Read Here: How To Make Your Own Hair Removal Cream?
Frequently Asked Questions
Is hair removal cream suitable for the face and groin?
No. Depilatory creams are not formulated for use on the face or groin due to the higher concentration of chemicals needed to break down hair in these areas. Using depilatory cream on these sensitive areas can result in chemical burns.
Is it okay to shave over a chemical burn?
No, it is not advisable to shave over a chemical burn. This can further irritate the skin and delay healing.
Can you put ice on a chemical burn?
Yes, you can put ice on a chemical burn to help reduce pain and swelling. Do not apply ice directly to the skin, however. Wrap the ice in a towel or cloth before applying it to the affected area.
How long does a chemical burn last? (will it last overnight?)
A chemical burn will usually last for a few days. Blistering and crusting may occur and can last up to two weeks. It is important to keep the area clean and dry to prevent infection.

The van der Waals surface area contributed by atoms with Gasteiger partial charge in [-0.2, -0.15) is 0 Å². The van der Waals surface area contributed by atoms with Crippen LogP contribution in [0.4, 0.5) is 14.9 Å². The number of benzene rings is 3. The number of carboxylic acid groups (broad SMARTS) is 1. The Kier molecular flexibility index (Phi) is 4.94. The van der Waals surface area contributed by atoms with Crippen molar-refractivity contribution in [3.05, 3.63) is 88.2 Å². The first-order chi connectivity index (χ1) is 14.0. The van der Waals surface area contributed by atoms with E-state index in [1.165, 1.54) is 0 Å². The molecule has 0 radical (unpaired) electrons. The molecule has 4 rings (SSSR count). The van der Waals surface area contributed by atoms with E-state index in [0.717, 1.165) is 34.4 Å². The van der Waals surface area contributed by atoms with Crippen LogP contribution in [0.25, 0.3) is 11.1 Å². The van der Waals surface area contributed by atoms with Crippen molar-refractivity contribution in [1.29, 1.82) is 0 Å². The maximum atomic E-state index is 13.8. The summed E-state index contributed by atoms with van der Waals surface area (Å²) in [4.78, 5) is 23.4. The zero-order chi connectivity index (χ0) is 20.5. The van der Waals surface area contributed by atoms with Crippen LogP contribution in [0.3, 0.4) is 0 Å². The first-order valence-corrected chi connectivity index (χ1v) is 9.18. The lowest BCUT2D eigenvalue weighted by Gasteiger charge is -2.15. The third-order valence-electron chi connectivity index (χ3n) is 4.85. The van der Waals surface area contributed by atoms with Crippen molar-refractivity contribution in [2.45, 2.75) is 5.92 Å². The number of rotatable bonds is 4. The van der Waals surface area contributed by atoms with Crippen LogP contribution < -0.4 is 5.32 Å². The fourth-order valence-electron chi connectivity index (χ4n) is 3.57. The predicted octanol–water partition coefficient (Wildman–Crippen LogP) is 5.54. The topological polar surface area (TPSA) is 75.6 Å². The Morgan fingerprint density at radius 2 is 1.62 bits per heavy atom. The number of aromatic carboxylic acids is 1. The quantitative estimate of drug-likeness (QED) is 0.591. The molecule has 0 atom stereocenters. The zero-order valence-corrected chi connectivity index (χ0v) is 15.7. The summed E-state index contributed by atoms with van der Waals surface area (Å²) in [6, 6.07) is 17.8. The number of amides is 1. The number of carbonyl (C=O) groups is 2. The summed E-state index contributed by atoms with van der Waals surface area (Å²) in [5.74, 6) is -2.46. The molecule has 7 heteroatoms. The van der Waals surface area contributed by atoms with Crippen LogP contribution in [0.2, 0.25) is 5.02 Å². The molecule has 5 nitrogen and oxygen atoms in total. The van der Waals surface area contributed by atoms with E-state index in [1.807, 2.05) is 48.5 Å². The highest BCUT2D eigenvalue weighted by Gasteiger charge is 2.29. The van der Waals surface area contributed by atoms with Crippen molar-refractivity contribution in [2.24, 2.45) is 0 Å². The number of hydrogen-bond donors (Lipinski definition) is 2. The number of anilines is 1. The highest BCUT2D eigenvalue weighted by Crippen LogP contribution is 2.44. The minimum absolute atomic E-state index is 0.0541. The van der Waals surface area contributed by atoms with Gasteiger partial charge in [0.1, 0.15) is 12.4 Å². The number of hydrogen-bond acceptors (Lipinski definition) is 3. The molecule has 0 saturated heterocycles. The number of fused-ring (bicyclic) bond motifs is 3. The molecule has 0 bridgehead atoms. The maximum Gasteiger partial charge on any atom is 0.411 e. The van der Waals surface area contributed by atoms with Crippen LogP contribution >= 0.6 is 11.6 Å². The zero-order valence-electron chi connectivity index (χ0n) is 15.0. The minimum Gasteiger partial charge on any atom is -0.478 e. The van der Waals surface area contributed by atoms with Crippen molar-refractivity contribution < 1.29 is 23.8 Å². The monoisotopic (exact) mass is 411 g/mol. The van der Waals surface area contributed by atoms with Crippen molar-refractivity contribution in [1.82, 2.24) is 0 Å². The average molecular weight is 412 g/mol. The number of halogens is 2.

What should I do if my chemical burn gets infected?
If you notice any signs of infection, such as increased pain, redness, swelling, or pus, see a doctor immediately. Infected chemical burns can be very serious and may require antibiotics.
The same can be said for the majority of people who have ever used a chemical hair remover.
They experience everything from minor irritation to permanent damage in some cases, and these chemicals are certainly not without risks.
However, as with using razors, it’s one of the hazards we take for silky smooth skin, and burns are easy enough to avoid if you take the necessary precautions.